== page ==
Chief Justice P. Harris Hines, Georgia Supreme Court
Chief Justice P. Harris Hines, Georgia Supreme Court (John Disney/ ALM)

Georgia Supreme Court Chief Justice P. Harris Hines didn’t show up for work Monday. He had jury duty.

So instead of driving downtown to his chambers at the high court, Hines spent the day closer to home at the Cobb County Courthouse in Marietta. It’s the new building next door to the one where he served as a Cobb County Superior Court judge before moving up to the Supreme Court.

He did send a note, shared by the high court’s public information officer, Jane Hansen.

“As citizens, each of us has a duty—and the privilege—to serve as jurors when called. I’m no different than anyone else,” Hines said in the note.

Well, he might be a little different. He’s been a member of the bar since 1968, when he graduated Emory University law school. He practiced law in a Marietta and never planned to be a judge. But in 1974, friends put his name in for an opening on the Cobb County State Court, which handles civil trials and misdemeanors. He made the shortlist and went to the Capitol for an interview with the governor, who in just two years would be elected President Jimmy Carter. When the state created a new position on the Cobb County Superior Court, he decided to run for that and won. Another governor, Zell Miller, appointed Hines to the Georgia Supreme Court in 1995. During a snowstorm in January, Gov. Nathan Deal swore Hines in as the high court’s chief judge.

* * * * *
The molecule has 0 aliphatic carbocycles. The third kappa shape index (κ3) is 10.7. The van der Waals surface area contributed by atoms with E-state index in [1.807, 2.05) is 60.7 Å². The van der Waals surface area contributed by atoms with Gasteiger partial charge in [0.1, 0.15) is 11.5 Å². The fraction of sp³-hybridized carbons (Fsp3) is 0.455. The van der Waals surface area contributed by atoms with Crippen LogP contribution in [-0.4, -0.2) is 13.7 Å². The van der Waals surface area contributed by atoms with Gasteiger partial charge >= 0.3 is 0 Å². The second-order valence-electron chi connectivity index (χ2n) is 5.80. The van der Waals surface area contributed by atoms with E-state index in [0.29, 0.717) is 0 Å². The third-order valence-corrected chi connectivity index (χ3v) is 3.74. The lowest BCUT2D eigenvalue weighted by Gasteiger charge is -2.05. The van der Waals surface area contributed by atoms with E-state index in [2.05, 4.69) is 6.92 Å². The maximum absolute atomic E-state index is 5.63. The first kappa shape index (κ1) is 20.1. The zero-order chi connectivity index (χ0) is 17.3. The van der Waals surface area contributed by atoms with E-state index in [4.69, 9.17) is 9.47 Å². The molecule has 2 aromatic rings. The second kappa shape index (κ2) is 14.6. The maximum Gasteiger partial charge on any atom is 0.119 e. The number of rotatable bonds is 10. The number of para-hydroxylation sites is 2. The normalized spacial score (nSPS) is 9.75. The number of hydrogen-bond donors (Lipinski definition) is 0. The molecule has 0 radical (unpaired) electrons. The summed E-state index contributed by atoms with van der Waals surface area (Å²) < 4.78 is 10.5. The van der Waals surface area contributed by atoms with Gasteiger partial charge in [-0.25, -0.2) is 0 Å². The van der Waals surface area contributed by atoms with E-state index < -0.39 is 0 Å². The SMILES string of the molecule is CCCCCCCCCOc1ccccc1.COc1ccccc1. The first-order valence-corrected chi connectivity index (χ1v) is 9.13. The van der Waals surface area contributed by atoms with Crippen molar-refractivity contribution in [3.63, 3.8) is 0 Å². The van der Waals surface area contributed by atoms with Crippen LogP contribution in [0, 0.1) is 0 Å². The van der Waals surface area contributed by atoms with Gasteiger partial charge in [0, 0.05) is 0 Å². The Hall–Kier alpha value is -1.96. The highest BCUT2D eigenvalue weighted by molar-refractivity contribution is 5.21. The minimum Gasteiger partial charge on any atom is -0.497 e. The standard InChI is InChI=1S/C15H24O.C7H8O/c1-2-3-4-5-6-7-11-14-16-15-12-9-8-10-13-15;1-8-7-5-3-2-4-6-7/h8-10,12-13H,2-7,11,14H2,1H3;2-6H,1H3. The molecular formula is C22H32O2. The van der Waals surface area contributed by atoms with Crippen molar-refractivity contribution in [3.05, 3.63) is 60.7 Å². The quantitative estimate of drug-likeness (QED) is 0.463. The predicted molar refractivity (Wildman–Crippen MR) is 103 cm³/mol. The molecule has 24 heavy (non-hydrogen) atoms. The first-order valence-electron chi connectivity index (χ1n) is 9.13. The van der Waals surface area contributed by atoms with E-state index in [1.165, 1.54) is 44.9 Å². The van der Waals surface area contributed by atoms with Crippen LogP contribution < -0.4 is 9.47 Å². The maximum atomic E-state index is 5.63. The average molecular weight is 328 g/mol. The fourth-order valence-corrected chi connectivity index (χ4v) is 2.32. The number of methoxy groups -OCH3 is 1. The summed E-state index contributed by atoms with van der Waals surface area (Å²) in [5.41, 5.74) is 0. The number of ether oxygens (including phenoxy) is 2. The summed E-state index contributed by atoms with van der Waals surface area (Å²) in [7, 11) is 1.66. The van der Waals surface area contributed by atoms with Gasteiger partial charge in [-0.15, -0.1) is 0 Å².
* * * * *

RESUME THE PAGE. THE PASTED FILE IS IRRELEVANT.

Cobb Judicial Circuit Chief Judge Tain Kell seemed to think Hines wasn’t exactly the average juror. Kell sent a note, too.

“When some people realized who he was, I think they were surprised to see the head of the judicial branch of government, who presides as a judge over criminal and civil appeals, willing to switch places and serve as a juror,” Kell said in a note also shared by Hansen. “The jury system is the bedrock of our democracy, and it’s heartening for all of us to see our chief justice play his part.”

At the end of the day, Hines still had not been picked for an actual jury. But he had not been dismissed, either, Hansen said.

And here his experience may be no different than anyone else. The chief is expecting to have to report back for more jury duty before he can return to work.